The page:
At the last part of the drive we crossed a shut down factory site where a terminal building for the border-traffic is under construction. There was only a dirt track where minibuses and cars were jolting towards the border. We got out, passed the security checks quickly and were happy that everything was running so smoothly. Certainly we were wrong. After the security check we entered an outdoor hallway where the crowd was already waiting. People were standing so close to each other that tumbling over would have been impossible. After several hours we were still waiting and envied the border officials sitting in their AC-offices. On the dam behind the border offices military was patrolling. People were become increasingly impatient and shouted at the border officials. We pushed ourselves forward and reached the passport-control at noon. The officials checked our passports and visas very thoroughly: the officers at the border post immediately passed our passports on to their superiors. They went through many hands and were rechecked again and again. In the end we got our stamps. We crossed Psou river which is the natural border between Russia and Abkhazia and the game started again with the Abkhazian border officials. While the Russians were waved through, the Abkhaz immigration officer wasn't satisfied with our clearance letter and insisted we present Abkhazian visas. He would ask for the visa – we would point at the entry permit letter in turn. We played this game five rounds, until the Abkhaz officer gave in and waved us through, scowling annoyed.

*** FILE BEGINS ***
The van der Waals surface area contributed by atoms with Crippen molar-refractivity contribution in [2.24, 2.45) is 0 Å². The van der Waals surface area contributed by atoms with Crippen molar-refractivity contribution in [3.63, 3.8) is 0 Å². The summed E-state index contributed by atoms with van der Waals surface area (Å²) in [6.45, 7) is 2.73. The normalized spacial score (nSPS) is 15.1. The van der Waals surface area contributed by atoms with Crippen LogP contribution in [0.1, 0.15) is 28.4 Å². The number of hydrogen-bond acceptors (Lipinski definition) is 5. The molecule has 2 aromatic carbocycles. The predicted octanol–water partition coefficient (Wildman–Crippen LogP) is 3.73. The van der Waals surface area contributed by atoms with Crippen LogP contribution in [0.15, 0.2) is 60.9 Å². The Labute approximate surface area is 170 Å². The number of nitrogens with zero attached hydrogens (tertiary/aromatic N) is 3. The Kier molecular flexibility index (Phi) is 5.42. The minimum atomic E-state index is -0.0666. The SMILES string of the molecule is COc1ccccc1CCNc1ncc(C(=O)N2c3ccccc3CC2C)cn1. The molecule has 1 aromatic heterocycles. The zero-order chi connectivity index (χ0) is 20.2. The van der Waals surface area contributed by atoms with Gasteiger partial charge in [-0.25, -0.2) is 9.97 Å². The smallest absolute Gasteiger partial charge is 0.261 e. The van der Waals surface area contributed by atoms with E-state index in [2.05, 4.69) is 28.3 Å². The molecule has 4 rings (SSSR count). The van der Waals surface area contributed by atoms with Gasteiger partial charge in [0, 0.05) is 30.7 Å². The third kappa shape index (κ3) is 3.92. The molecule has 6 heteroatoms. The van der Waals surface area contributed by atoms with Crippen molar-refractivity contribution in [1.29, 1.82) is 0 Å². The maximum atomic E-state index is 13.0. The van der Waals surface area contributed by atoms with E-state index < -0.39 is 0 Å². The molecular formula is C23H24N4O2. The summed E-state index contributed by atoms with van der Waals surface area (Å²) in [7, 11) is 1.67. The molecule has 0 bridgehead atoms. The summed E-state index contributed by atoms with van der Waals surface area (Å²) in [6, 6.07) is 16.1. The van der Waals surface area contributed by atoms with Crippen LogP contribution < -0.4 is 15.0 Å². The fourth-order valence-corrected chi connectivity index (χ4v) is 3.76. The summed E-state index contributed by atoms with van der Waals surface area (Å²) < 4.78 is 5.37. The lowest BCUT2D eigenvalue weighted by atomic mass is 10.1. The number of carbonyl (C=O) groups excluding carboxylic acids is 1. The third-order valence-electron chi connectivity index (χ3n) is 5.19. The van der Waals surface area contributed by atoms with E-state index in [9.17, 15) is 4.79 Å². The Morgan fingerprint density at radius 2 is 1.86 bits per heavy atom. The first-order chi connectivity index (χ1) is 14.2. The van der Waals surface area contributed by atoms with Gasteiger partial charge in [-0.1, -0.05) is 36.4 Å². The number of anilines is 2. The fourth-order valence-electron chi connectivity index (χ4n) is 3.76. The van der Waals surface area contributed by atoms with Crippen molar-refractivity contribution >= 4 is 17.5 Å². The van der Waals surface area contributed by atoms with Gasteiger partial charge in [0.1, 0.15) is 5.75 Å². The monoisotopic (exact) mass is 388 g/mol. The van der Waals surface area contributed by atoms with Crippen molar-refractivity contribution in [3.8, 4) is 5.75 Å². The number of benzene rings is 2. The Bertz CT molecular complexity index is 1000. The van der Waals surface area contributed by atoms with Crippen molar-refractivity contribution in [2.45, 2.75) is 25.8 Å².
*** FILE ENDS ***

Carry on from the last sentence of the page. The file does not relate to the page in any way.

We took the next minibus to Sukhumi and travelled along the beautiful coast. We arrived at the capital in the afternoon and hopped off the minibus close to the CP. It was necessary to enter the stadium because on the outside we were not within the 100 m radius. The entry area was quite (war)damaged and so entering the playing field was quite easy. We were sneaking around the eastern tribune when Philipp unexpectedly jumped over a barrier and raced on the field. The confluence is in the middle of the playing field: we took the pictures and returned immediately. We left the stadium and walked towards the city centre. We were not sure if we headed in the right direction, so we took a taxi to the Ministry of Foreign Affairs. While they prepared our visa we strolled through the picturesque city centre and along the Sukhumi Quai. Sukhumi is a very likable city despite the obvious scars born from the recent war; so if you are around, take the time for a visit.

Continued at 44N 42E.


 All pictures
#1: General view
#2: Due north from the confluence
#3: Due east from the confluence
#4: Due south from the confluence
#5: GPS pic
#6: Philipp at the confluence
#7: Katharina watching out while Philipp entered the playing field
#8: The abandoned main railway station of Sukhumi
#9: Bombed government building
#10: On the way to the Psou border
ALL: All pictures on one page (broadband access recommended)